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chef chopping parsley
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We got the experts to weigh in on what you’re doing wrong in the kitchen and how to fix to fix these all-too-common cooking slip-ups.

No matter how many cooking shows we watch or food blogs we read, sometimes our dishes just never measure up to what the professionals create on a daily basis. While we know some of the basics, we turned to the experts to find out what common cooking mistakes home cooks make over and over again. Five professional chefs from across the country weighed in with their advice on how to improve our home cooking game and create restaurant-quality dishes.

1. Not Using a Sharp Knife

“Sharp knives are a must! Often home cooks are scared of sharp knives, but dull ones are actually the ones that will do the most damage. Buy yourself one good chef’s knife and find a shop that will sharpen it for you! It will improve your cooking and make it more enjoyable as well!” –Chef Karen Akunowicz, Owner and Executive Chef of Fox & the Knife, Boston, MA

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2. Using Old, Dried Herbs Rather Than Fresh Herbs

“Use fresh herbs whenever possible. Nothing brings flavor and sense of place to a dish like fresh herbs. A handful of basil or cilantro can transform a dish completely. If you are using dried herbs, make sure to swap them out often. Oregano that has been sitting in your cabinet for years won’t add anything to a dish.” –Chef Karen Akunowicz, Owner and Executive Chef of Fox & the Knife, Boston, MA

3. Using Old, Dried Herbs Period

Spices really lose their flavor over time and just don’t pack the punch they are supposed to. Garlic and onions, too. Older ones that are sprouting on your countertop are super pungent and overpowering even after cooking them. If you have a bunch of spices in the cabinet that are older and you don’t want to waste them, I always think a quick dry sauté in a hot pan helps bring out the flavors. And for older garlic and onions, always remove any green that might be sprouting through the middle of the allium.” – Caroline Glover, Owner and Executive Chef of Annette, Aurora, CA

4. Only Adding Seasoning at the End

“Often, home cooks don’t season their dish until the end. Seasoning as you go with salt and pepper is the most important tip I can give. Pro-tip: do the same with the herbs and spices in a dish and you take it to the next level.” –Chef Karen Akunowicz, Owner and Executive Chef of Fox & the Knife, Boston, MA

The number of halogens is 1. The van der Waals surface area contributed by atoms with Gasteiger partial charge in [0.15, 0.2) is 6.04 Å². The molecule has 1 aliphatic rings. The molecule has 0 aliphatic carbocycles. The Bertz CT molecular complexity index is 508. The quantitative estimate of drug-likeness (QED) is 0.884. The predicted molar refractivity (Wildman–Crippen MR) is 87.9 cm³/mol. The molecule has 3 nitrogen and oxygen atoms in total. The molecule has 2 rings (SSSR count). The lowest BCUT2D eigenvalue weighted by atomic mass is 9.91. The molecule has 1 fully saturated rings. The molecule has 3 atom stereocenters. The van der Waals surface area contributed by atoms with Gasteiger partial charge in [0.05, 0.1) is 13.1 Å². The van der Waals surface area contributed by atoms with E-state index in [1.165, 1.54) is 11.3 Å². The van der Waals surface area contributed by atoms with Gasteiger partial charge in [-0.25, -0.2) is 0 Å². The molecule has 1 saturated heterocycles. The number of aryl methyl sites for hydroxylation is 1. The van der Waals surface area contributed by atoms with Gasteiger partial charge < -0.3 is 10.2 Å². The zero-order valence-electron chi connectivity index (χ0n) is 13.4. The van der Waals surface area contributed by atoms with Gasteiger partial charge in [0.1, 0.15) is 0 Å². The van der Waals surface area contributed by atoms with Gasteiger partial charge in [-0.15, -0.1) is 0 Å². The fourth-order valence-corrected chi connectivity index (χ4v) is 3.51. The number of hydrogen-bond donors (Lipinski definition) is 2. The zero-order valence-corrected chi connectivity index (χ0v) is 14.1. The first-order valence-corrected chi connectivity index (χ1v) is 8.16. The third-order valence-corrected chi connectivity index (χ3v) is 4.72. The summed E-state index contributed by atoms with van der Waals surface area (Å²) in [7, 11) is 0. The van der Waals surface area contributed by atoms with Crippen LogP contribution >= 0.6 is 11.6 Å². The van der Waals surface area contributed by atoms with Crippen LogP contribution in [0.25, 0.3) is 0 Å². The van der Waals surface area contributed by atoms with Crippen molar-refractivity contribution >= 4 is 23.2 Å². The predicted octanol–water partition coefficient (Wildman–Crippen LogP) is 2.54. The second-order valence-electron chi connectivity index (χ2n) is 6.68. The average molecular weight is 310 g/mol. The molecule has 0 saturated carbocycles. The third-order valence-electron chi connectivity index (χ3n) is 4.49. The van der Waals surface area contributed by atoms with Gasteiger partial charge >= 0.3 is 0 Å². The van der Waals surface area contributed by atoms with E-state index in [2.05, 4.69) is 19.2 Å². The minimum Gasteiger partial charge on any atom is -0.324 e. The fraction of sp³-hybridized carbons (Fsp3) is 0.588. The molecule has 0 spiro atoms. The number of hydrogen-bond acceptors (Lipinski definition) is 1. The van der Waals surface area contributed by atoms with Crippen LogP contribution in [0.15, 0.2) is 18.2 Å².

5. Relying on Prepared Food

"Buying fresh ingredients is extremely important. A lot of people think that buying prepared food is the way to go. I believe buying food in its raw form is the only way to guarantee the food you buy is fresh. It takes a little more time but the end result is worth it." –Chef Michael Glazier, Executive Chef of A’Vert Brasserie, West Hartford, CT

6. Overcooking Meat and Not Allowing It To Rest

“So many people take their chicken out to their grill and cook it until it's a charred mess. Buy a good meat thermometer and know what temperature to cook your chicken, steaks, chops, etc. And always let your meat rest for at least 10 minutes after it's done cooking.” –Chef Michael Glazier, Executive Chef of A’Vert Brasserie, West Hartford, CT

7. Not Following the Recipe Exactly (Especially When Baking)

"A common mistake home cooks make when baking is skipping steps, like putting cookies in the oven before the oven is fully pre-heated to the specified temperature. Following a recipe's exact steps in the pastry world is imperative and is key for the success of the tasty treat. If the recipe is calling to preheat the oven or bake at a certain temperature, this is a very important step that must be taken.” –Executive Pastry Chef Rabii Saber, Four Seasons Resort Orlando at Walt Disney World Resort

8. Using Room Temperature Ingredients When Making Pie Crust

“In order to make super flaky, buttery pie crust without needing to add shortening or lard, make sure that your butter and water are very cold. I like to cube my butter and then stick it in the freezer for 15 minutes before mixing it in my flour. I also recommend putting ice cubes in your cup of water (measure out your water after it has chilled, as the ice may melt.)” –Maya-Camille Broussard, Owner of Justice of the Pies, Chicago, IL

This Story Originally Appeared On Real Simple